There are 146 items on the agenda for the three week synod meeting which began on Sunday.
They include lengthening the longevity of Church the region, supporting with indigenous communities, proposing married elders could be ordained priests to address the chronic priest shortages in the region, protecting human rights campaigners and addressing global warming effects on the rainforest.
Clare Dixon from Catholic charity CAFOD said climate change is a big theme in the series of meetings.
"The Amazon generates a fifth of the Earth's freshwater supply and a fifth of the Earth's oxygen supply. But its trees are being torn down and its rivers polluted at an alarming rate, and as the Synod will discuss, is now a place of pain and violence," she said.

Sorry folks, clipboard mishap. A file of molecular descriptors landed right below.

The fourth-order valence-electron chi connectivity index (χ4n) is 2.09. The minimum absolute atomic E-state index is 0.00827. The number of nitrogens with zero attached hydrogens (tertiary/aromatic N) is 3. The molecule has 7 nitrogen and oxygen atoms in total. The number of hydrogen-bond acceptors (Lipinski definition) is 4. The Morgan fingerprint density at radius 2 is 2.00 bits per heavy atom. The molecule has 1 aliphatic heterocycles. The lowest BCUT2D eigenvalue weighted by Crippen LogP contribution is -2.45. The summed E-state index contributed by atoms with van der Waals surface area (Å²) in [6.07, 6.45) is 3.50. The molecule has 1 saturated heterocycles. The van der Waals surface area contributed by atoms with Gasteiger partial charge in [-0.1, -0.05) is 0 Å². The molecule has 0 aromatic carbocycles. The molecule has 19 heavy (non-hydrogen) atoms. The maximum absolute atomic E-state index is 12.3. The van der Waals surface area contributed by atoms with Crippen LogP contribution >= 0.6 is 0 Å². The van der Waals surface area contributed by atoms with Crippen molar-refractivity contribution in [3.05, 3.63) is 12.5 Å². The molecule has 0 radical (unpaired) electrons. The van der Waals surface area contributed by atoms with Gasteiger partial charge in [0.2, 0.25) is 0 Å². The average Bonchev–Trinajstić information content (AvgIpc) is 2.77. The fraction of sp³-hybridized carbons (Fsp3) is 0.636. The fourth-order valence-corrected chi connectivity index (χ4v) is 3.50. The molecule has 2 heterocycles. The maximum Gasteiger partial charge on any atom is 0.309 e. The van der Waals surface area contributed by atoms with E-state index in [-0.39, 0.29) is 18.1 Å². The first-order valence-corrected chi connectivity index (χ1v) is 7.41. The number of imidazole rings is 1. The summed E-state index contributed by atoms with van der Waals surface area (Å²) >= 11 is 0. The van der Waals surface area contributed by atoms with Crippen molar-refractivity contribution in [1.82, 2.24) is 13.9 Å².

"Indigenous communities in the Amazon have been living in harmony with nature for many years, but they are being killed defending their lands, and criminalised in their struggle to protect the precious Amazon rainforest that we all depend on to survive.
"Human rights and land defenders' tireless pursuit of social and environmental justice to prevent agribusiness and extractive industries destroying the Amazon entails great risks to their own lives, including threats of violence, murders and criminalisation with no recourse to justice."
Dixon said she believes the meeting will have a big impact on these issues and encouraged all Christians should pay attention to what comes out of the meetings.
"We are the guardians of God's creation," she said. "We see God's creation, the planet, our future, under threat and under destruction. We see the exploitation of the very poorest. And of course, the option for the poor and the voice of the voiceless has been a central tenant of the church's teaching for many decades now."
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